Experimental: Prudent Diet
The experimental dietary pattern ("Prudent Diet") is based on intakes of foods hypothesized to have beneficial effects on inflammation and long-term health. This dietary pattern includes micronutrient and macronutrient levels consistent with healthy eating in epidemiological studies and randomized controlled trials. The diet is constructed with low-fat dairy products, fish, chicken, and lean meats to minimize saturated fat and increase protein and calcium. The diet is rich in fruits, vegetables, whole grains, nuts, legumes, and seeds that are good sources of potassium, magnesium, and dietary fiber. This diet provides a 'favorable' macronutrient profile that is low in saturated fat, has a polyunsaturated/saturated fat ratio of ~1.0 (high), and low in high glycemic index carbohydrates.
Other: Prudent Diet
This intervention lasts 2 weeks (14 days).

Primary Outcome Measures :
  1. gene expression measuring ANRIL production [ Time Frame: baseline and 2 weeks ]
  2. epigenetic marks [ Time Frame: baseline and 2 weeks ]

Secondary Outcome Measures :
  1. high-sensitivity C-reactive protein [ Time Frame: baseline and 2 weeks ]
    Biomarker of inflammation

  2. interferon-alpha-21 [ Time Frame: baseline and 2 weeks ]
    Biomarker of inflammation

  3. interferon-gamma [ Time Frame: baseline and 2 weeks ]
    Biomarker of inflammation

  4. interleukin-1-alpha [ Time Frame: baseline and 2 weeks ]
    Biomarker of inflammation

  5. total cholesterol [ Time Frame: baseline and 2 weeks ]
    lipid risk factor for cardiovascular disease

  6. low-density lipoprotein-cholesterol [ Time Frame: baseline and 2 weeks ]
    lipid risk factor for cardiovascular disease

  7. high-density lipoprotein-cholesterol [ Time Frame: baseline and 2 weeks ]
    lipid risk factor for cardiovascular disease

  8. apolipoprotein-B [ Time Frame: baseline and 2 weeks ]
    lipid risk factor for cardiovascular disease

  9. fasting glucose [ Time Frame: baseline and 2 weeks ]
    indicator of insulin resistance

  10. systolic blood pressure [ Time Frame: baseline and 2 weeks ]

  11. diastolic blood pressure [ Time Frame: baseline and 2 weeks ]

  12. interleukin-6 [ Time Frame: baseline and 2 weeks ]
    Biomarker of inflammation

Information from the National Library of Medicine

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Ages Eligible for Study:   18 Years to 80 Years   (Adult, Older Adult)
Sexes Eligible for Study:   All
Accepts Healthy Volunteers:   Yes

Inclusion Criteria:

  • 18-80 years old
  • non-smokers
  • Body-Mass-Index <=30 kg/m^2
  • willing and able to cook, prepare, and eat provided study foods

Exclusion Criteria:

  • Aged below 18 years or above 80 years
  • current tobacco smoking
  • Body mass index above 30 kg/m2
  • Unwillingness or inability to cook, prepare and eat provided study foods (e.g. for medical, philosophical, or religious reasons)
  • Excessive use of alcohol (>14 drinks/week in men; >7 drinks/week in women)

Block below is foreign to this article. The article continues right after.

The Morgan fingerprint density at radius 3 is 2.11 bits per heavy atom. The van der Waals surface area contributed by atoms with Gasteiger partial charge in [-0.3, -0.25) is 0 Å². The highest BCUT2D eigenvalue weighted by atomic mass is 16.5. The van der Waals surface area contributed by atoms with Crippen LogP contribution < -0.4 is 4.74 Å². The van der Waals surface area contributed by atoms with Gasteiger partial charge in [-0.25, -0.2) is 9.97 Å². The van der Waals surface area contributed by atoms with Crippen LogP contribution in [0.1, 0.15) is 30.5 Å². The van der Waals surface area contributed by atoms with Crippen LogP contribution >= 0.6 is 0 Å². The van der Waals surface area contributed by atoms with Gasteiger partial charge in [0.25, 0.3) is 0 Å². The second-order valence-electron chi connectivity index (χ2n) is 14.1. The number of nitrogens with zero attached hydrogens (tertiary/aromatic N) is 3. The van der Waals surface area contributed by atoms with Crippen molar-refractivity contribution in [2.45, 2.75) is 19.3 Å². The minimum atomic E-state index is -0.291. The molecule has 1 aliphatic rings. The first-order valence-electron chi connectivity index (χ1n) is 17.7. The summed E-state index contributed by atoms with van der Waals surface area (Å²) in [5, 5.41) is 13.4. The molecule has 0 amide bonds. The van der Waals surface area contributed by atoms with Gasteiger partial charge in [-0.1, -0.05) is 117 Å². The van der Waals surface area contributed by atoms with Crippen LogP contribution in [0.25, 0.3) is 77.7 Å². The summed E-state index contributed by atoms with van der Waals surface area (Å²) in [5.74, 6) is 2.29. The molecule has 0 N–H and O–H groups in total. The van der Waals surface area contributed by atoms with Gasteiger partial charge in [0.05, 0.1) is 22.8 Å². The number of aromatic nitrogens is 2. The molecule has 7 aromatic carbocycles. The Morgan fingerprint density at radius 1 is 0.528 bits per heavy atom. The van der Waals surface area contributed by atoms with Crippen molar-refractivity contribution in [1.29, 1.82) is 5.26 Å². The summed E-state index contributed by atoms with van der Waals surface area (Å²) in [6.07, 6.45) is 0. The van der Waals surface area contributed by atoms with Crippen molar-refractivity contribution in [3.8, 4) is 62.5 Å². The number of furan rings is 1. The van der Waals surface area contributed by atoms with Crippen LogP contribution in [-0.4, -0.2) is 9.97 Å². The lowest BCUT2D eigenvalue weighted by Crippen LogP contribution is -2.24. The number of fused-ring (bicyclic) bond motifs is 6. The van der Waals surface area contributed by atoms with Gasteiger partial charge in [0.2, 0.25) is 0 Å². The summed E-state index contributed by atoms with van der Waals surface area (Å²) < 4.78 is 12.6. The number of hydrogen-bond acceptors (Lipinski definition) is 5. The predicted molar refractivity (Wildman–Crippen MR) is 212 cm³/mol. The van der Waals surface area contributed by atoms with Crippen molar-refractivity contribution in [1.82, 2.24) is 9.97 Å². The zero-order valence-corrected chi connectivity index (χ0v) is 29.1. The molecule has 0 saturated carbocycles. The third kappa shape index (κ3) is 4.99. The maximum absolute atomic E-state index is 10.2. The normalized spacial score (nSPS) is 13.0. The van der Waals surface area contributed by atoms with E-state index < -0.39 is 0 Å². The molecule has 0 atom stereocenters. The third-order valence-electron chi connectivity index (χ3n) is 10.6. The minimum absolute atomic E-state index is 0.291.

• Significant morbidity that would interfere with participation or assessment, including :
  • Cancer
  • HIV
  • chronic renal disease
  • renal failure
  • Hepatitis/Jaundice
  • Liver Disease
  • Chronic Obstructive Pulmonary Disease
  • Inflammatory bowel disease (Crohn's / Colitis)
  • High blood or urine sugar/diabetes
  • High blood cholesterol or triglycerides
  • Angina/Heart attack/Coronary artery disease
  • Heart failure
  • Other heart disease
  • Angioplasty (balloon opening of an artery) or coronary bypass surgery
  • Medications or nutritional supplements (including multivitamins) that could affect outcome measurements. Excluded medications would include:
  • Lipid/cholesterol lowering pills
  • Insulin/oral hypoglycemic agents
  • Medication for stroke
  • Antibiotics
  • oral contraceptives
  • hormone replacement therapy
  • non-steroidal anti-inflammatory drugs
  • corticosteroids
  • unwillingness to stop nutritional supplements 1 week prior to and for duration of intervention
  • anticipated difficulties maintaining body weight (e.g. athletic training)

Information from the National Library of Medicine

To learn more about this study, you or your doctor may contact the study research staff using the contact information provided by the sponsor.

Please refer to this study by its ClinicalTrials.gov identifier (NCT number): NCT01658137

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Canada, Ontario
McMaster University
Hamilton, Ontario, Canada, L8S 4K1
Sponsors and Collaborators
McMaster University
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Principal Investigator: Sonia S Anand, MD, PhD McMaster University; Hamilton Health Sciences Center; Population Health Research Institute

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Responsible Party: Sonia Anand, Professor, McMaster University
ClinicalTrials.gov Identifier: NCT01658137    
Other Study ID Numbers: DIGEST-Pilot
First Posted: August 6, 2012    Key Record Dates
Last Update Posted: June 7, 2016
Last Verified: June 2016
Individual Participant Data (IPD) Sharing Statement:
Plan to Share IPD: No
Plan Description: Because sensitive genetic material was collected as part of this pilot study, data from this study will not be shared.
Keywords provided by Sonia Anand, McMaster University:
dietary pattern
gene expression
diet-gene interaction
Additional relevant MeSH terms:
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Cardiovascular Diseases
Pathologic Processes
Lipid Metabolism Disorders
Metabolic Diseases
Glucose Metabolism Disorders